November 4, 2008
@GeekGrrl posted a note on her blog asking this question:
1) How would you recommend getting started on a career toward Network Security/Network Pen Tester?
She has some follow-up questions to that first one requesting some specific information. Go read her post and then come back.
Okay, here is what I suggested. Obviously, not exhaustive.
Here is a good blog post that might help.
1) Certs –
- If you want to be technical, I would start with the SANS GSEC cert. Make sure you go for the GOLD cert and not just the silver. This cert will give you a good base to build on.
- From there, move on to firewalls, ids, etc. as appropriate. SANS certs are the best technology agnostic certs around.
- Defcon – cheap and worthwhile.
- Keep doing what you are doing, watch and read the presentations after they are posted. Garret Gee over at Infosecevents usually posts links to archives when he comes across them.
- See if there is an Infragard chapter nearby. Free and often strong in cyber security.
- Start a chapter of http://www.naisg.org/. You will probably learn more and meet more people that can help you doing this than anything else.
Finally, VirtualBox is a great free virtualization platform for Windows and Linux that will let you setup VMs like DVL to hack against.
Go ahead and offer up your suggestions in the comments.
UPDATE: On the drive home I today, I was still thinking about this question and I realized I left off one things that an individual can do that will probably reap more benefits than any of the items listed above.
Find a mentor.
Find somebody who has been in the business for a while who is willing to let you bounce questions off of them and is willing to give you the benefit of their experience when you hit situations that you are not familiar with. Somebody who can offer you those second opinions that can be so helpful.
Here is a link to a bunch of articles on finding a mentor and the mentoring relationship. The articles are not infosec related at all, but still apply.
November 3, 2008
This article talks about the conviction of Pryavrat Patel for actions he took after his long-term contract employment with Pratt-Read was terminated.
Now, what Mr. Patel did was definitely wrong, but frankly, Pratt-Read should probably put some thought into how they dealt with the situation too. It took them two weeks to recover from the actions of Mr. Patel and, per the article, were actually using paper and pencil at one point to keep the business running.
So, how do you bake a fail-cake?
- Long-term system administrator.
- No apparent backups.
- No apparent disaster recovery plan.
Have system admin work on systems for 8 years. Terminate said administrator. Leave remote access available to administrator and also leave access rights in place. Wait one month and break out pad and pencil to manage business when the systems can’t be used after administrator visits via remote access.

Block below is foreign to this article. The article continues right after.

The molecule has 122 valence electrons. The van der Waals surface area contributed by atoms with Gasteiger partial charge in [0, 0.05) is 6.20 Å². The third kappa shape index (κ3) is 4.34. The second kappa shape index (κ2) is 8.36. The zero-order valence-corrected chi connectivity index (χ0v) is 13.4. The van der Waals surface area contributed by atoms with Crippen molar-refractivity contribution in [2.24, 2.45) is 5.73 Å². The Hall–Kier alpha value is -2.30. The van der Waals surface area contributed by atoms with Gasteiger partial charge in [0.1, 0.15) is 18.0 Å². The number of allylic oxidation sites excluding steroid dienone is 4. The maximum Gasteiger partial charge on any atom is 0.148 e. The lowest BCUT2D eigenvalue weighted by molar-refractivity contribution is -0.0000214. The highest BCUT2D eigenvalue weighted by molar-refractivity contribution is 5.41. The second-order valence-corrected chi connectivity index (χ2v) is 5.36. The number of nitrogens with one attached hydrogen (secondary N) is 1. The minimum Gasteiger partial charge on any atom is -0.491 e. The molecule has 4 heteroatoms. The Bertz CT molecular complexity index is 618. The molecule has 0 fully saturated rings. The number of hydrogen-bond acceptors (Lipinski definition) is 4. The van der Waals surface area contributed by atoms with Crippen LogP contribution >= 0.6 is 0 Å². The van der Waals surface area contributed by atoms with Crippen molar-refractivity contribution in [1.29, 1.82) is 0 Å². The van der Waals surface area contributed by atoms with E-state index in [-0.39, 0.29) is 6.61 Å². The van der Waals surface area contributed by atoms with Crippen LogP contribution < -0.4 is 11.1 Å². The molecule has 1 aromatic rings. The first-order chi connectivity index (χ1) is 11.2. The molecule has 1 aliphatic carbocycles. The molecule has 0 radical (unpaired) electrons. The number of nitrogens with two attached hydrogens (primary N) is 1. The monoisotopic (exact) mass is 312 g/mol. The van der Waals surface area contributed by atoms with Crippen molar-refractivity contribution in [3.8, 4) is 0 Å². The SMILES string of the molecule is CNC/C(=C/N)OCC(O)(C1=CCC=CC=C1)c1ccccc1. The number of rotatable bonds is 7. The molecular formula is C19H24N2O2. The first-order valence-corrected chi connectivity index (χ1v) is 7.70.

This isn’t the first story of a fired employee/contractor retaining access after being fired and causing mischief, nor will it be the last. However, it does drive home a few things we really ought to be doing in order to protect our business. Not only from situations like this, but in general.
The short list of failures I see in this story are:
- No process to terminate remote access and revoke access rights.
- Apparently, no backups.
- Apparently, no disaster recovery plan or a very poor one if it existed
So kids, make sure you change those passwords and disable the accounts of your departing personnel. Make double sure you change the administrative user passwords on all systems that said individual accessed, have a business continuity and disaster recovery plan, and backup your systems. Finally, test those plans and backups. If they don’t work, you are still in the same spot as if you didn’t have them in the first place.
June 12, 2008
We are going to try something a little new today.
As you have all probably realized, these posts have all been built from blogger sources to date. I am going to start expanding them to include things I see in the news and from other sources that have infosec applications. As we go forward, I am interested in knowing if you would prefer to have two separate posts or if you like the combined format.
As always, leave a comment with your opinion or email me kriggins _at_ infosecramblings.com. On with the show.
From the Blogosphere.
Jennifer Leggio has a post up on her new blog Feeds at ZDNET (congrats Jennifer) about privacy concerns with Company Groups on Linked. She points out some very real privacy and data leakage concerns for this type of automated grouping.
Richard Bejtlich has a good summary of the Verizon Business 2008 Data Breach Investigations Report which you should go ahead and read.
From the newsosphere.
Via Dark Reading, RSA is introducing a flexible card shaped authenticator.
Via SearchSecurity, The PCI council is launching an assessor quality assurance program. Kinda have to wonder why it has taken this long for something like this to happen.
The Register brings us an interesting article about fraudsters gaming the address verification system in use in the UK for charges.
From Comcast.net congressmen are saying that China is hacking their computers. Of course China is denying it.
Have a great day and remember, let me know which format you prefer, combined or separate.
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